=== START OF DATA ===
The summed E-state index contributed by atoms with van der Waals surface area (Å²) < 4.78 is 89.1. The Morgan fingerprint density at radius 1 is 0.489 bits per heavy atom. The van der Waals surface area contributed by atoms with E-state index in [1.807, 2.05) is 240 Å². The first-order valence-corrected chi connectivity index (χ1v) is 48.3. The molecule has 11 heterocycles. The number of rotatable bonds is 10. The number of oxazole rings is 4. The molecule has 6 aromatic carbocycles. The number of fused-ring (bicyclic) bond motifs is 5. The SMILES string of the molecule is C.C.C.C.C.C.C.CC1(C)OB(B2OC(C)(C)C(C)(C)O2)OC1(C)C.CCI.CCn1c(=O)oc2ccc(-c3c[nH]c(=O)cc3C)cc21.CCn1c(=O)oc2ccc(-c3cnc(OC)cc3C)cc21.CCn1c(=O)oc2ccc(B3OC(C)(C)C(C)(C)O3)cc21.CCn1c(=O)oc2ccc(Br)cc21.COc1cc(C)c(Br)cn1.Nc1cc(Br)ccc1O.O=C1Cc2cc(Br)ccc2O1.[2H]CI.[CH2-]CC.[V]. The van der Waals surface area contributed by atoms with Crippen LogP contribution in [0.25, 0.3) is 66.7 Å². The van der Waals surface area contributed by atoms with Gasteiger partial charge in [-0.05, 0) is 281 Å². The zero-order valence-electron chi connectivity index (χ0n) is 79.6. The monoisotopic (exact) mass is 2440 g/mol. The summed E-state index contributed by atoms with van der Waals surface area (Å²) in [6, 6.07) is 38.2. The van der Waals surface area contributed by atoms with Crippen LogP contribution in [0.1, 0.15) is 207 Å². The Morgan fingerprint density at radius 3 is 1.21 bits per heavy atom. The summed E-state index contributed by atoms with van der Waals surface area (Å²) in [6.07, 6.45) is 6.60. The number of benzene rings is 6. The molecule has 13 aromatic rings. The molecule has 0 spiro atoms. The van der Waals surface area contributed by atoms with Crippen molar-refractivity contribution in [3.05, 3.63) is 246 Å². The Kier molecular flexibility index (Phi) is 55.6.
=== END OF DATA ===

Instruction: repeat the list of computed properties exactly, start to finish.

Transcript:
The summed E-state index contributed by atoms with van der Waals surface area (Å²) < 4.78 is 89.1. The Morgan fingerprint density at radius 1 is 0.489 bits per heavy atom. The van der Waals surface area contributed by atoms with E-state index in [1.807, 2.05) is 240 Å². The first-order valence-corrected chi connectivity index (χ1v) is 48.3. The molecule has 11 heterocycles. The number of rotatable bonds is 10. The number of oxazole rings is 4. The molecule has 6 aromatic carbocycles. The number of fused-ring (bicyclic) bond motifs is 5. The SMILES string of the molecule is C.C.C.C.C.C.C.CC1(C)OB(B2OC(C)(C)C(C)(C)O2)OC1(C)C.CCI.CCn1c(=O)oc2ccc(-c3c[nH]c(=O)cc3C)cc21.CCn1c(=O)oc2ccc(-c3cnc(OC)cc3C)cc21.CCn1c(=O)oc2ccc(B3OC(C)(C)C(C)(C)O3)cc21.CCn1c(=O)oc2ccc(Br)cc21.COc1cc(C)c(Br)cn1.Nc1cc(Br)ccc1O.O=C1Cc2cc(Br)ccc2O1.[2H]CI.[CH2-]CC.[V]. The van der Waals surface area contributed by atoms with Crippen LogP contribution in [0.25, 0.3) is 66.7 Å². The van der Waals surface area contributed by atoms with Gasteiger partial charge in [-0.05, 0) is 281 Å². The zero-order valence-electron chi connectivity index (χ0n) is 79.6. The monoisotopic (exact) mass is 2440 g/mol. The summed E-state index contributed by atoms with van der Waals surface area (Å²) in [6, 6.07) is 38.2. The van der Waals surface area contributed by atoms with Crippen LogP contribution in [0.1, 0.15) is 207 Å². The Morgan fingerprint density at radius 3 is 1.21 bits per heavy atom. The summed E-state index contributed by atoms with van der Waals surface area (Å²) in [6.07, 6.45) is 6.60. The number of benzene rings is 6. The molecule has 13 aromatic rings. The molecule has 0 spiro atoms. The van der Waals surface area contributed by atoms with Crippen molar-refractivity contribution in [3.05, 3.63) is 246 Å². The Kier molecular flexibility index (Phi) is 55.6.